Jan 28 2012
prev sibling next sibling parent Trass3r <un known.com> writes:
 No it's not. Your sample won't compile with -property. That's why I've
 wrapped it into a template, to avoid having to use parens.

Never used -property. I don't mind adding parentheses either.
 Fair enough. But if we're going to be anal about it you should add a
 constraint `if (is(EnumType == enum))`. Otherwise your sample will
 compile for non-enum types

I do have that constraint in some other version of the function in another project. So it's an old one.
Jan 28 2012
prev sibling next sibling parent Andrej Mitrovic <andrej.mitrovich gmail.com> writes:
On 1/28/12, Trass3r <un known.com> wrote:
 No it's not. Your sample won't compile with -property. That's why I've
 wrapped it into a template, to avoid having to use parens.

Never used -property.

I don't use it either myself, but I believe someone mentioned it's going to become the default one day.
Jan 28 2012
prev sibling next sibling parent Jonathan M Davis <jmdavisProg gmx.com> writes:
On Saturday, January 28, 2012 23:10:01 Andrej Mitrovic wrote:
 On 1/28/12, Trass3r <un known.com> wrote:
 No it's not. Your sample won't compile with -property. That's why I've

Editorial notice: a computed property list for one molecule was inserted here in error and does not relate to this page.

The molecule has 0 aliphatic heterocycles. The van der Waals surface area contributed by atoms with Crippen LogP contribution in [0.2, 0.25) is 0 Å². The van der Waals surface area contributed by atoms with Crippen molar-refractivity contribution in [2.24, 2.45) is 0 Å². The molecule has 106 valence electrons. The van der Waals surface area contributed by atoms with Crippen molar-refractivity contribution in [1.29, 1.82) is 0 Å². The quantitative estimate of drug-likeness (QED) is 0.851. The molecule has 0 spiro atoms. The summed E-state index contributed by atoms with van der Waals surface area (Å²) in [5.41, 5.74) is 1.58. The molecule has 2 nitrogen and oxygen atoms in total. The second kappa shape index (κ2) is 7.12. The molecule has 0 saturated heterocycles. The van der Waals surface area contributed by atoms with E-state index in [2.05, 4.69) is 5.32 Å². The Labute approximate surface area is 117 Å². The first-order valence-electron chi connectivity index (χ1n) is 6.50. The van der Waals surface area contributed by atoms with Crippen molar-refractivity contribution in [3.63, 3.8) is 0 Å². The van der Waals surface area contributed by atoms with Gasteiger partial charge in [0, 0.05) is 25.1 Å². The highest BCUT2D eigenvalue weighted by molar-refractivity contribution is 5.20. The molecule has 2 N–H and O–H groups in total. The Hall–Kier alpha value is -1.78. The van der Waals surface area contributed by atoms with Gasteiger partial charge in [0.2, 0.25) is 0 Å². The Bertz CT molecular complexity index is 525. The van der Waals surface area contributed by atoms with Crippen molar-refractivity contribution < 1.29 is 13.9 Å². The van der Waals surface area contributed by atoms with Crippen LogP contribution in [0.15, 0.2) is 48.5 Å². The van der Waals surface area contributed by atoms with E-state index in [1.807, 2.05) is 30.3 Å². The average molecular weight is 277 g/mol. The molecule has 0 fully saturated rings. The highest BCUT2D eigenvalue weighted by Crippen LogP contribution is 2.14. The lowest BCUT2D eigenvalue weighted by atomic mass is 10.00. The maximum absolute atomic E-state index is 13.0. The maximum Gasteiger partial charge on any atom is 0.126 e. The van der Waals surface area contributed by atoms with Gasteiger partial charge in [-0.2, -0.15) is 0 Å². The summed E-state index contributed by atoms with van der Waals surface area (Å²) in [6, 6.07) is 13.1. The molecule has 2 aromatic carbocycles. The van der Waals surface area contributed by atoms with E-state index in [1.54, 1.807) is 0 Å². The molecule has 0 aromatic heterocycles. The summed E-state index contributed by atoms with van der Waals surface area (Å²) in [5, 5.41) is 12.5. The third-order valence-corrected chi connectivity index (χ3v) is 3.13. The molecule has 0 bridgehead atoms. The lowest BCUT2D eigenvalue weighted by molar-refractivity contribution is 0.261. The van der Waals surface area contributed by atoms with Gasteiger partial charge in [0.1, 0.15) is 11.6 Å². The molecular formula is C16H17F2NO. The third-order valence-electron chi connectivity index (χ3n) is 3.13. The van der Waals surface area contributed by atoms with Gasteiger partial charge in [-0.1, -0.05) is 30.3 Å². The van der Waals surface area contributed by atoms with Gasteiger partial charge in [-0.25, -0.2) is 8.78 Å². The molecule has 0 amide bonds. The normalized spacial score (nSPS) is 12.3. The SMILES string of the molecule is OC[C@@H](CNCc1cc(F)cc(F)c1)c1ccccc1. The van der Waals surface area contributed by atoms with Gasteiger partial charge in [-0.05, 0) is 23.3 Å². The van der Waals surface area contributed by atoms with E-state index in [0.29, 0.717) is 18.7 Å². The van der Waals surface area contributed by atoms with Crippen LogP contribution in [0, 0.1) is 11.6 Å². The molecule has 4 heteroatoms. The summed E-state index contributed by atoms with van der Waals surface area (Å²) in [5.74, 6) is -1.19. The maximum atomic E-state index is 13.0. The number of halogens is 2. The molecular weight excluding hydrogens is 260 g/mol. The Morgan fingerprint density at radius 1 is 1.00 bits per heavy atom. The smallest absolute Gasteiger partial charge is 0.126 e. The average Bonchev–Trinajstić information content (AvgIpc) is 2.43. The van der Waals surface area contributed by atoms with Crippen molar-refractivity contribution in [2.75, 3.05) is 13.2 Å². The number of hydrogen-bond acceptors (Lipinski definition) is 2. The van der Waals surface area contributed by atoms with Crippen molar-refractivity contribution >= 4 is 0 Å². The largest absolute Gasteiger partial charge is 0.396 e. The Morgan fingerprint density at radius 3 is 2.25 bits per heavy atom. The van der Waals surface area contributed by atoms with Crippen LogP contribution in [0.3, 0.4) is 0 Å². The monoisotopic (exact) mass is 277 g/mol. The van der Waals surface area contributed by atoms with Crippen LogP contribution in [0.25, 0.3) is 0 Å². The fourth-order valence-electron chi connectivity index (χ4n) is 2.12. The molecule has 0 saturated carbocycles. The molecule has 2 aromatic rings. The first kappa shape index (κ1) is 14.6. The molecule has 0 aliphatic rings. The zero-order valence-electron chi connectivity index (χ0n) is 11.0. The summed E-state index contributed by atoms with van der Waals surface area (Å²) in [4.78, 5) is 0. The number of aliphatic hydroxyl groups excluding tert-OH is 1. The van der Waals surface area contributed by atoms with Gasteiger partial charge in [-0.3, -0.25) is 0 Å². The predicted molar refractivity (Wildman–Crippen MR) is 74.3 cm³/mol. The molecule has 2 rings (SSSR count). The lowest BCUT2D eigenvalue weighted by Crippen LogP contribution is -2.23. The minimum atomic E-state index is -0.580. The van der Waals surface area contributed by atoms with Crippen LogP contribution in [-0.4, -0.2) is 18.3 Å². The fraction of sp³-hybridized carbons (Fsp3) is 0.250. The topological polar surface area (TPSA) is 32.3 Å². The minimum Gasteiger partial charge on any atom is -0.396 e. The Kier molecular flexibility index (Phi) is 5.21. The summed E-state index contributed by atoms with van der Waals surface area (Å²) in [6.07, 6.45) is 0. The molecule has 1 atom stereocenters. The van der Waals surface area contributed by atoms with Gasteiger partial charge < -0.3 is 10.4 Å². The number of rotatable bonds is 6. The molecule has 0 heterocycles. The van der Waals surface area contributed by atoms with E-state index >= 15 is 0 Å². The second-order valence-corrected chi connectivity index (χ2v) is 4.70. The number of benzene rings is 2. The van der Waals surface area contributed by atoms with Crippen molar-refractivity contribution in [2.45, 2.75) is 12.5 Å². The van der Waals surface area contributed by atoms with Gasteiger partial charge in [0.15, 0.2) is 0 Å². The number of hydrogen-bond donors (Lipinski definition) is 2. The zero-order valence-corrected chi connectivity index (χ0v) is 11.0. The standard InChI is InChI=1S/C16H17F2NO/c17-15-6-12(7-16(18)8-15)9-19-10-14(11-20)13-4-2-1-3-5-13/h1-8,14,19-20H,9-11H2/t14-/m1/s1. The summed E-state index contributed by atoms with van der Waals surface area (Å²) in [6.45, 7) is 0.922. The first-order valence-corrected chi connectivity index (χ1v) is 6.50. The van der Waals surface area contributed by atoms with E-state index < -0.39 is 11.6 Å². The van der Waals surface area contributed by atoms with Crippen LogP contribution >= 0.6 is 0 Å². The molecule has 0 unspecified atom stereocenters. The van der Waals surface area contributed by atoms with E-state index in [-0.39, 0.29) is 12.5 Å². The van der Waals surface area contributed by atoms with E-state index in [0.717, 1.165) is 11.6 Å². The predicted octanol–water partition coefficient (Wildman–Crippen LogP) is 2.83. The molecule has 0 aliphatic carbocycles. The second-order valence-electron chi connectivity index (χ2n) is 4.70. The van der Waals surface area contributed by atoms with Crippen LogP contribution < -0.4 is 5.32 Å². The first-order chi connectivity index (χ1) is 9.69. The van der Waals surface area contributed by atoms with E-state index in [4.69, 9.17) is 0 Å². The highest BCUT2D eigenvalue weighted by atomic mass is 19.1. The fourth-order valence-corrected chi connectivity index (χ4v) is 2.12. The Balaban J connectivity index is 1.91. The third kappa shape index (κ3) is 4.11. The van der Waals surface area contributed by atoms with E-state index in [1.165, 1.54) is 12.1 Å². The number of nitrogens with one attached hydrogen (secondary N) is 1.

wrapped it into a template, to avoid having to use parens.

Never used -property.

I don't use it either myself, but I believe someone mentioned it's going to become the default one day.

Yes. -property was introduced to give an opportunity for people to migrate to property enforcement and to give the compiler a chance to iron out any bugs that it may have with regards to property enforcement. But property is supposed to be enforced. It only isn't because we're still in a period of migration from when property didn't exist and you could call any no-argument (or single-argument function when using assignment) with or without parens. - Jonathan M Davis
Jan 28 2012
prev sibling next sibling parent "Trass3r" <un known.com> writes:
On Thursday, 26 January 2012 at 01:06:46 UTC, Trass3r wrote:
 When writing C bindings I usually create lots of aliases via a 
 string mixin to pull enum members into the enclosing scope so 
 it's compatible to C.
 Would it be wise to let the compiler do this automatically for 
 extern(C) enums?

Does anyone know how you would implement this in the compiler?
Jun 07 2014
prev sibling next sibling parent "Meta" <jared771 gmail.com> writes:
On Thursday, 26 January 2012 at 13:23:43 UTC, Trass3r wrote:
 It's not type safe in C. But you can wrap it in a struct with 
 alias this instead.

Yep, but in D we have strong enums, so why not use them.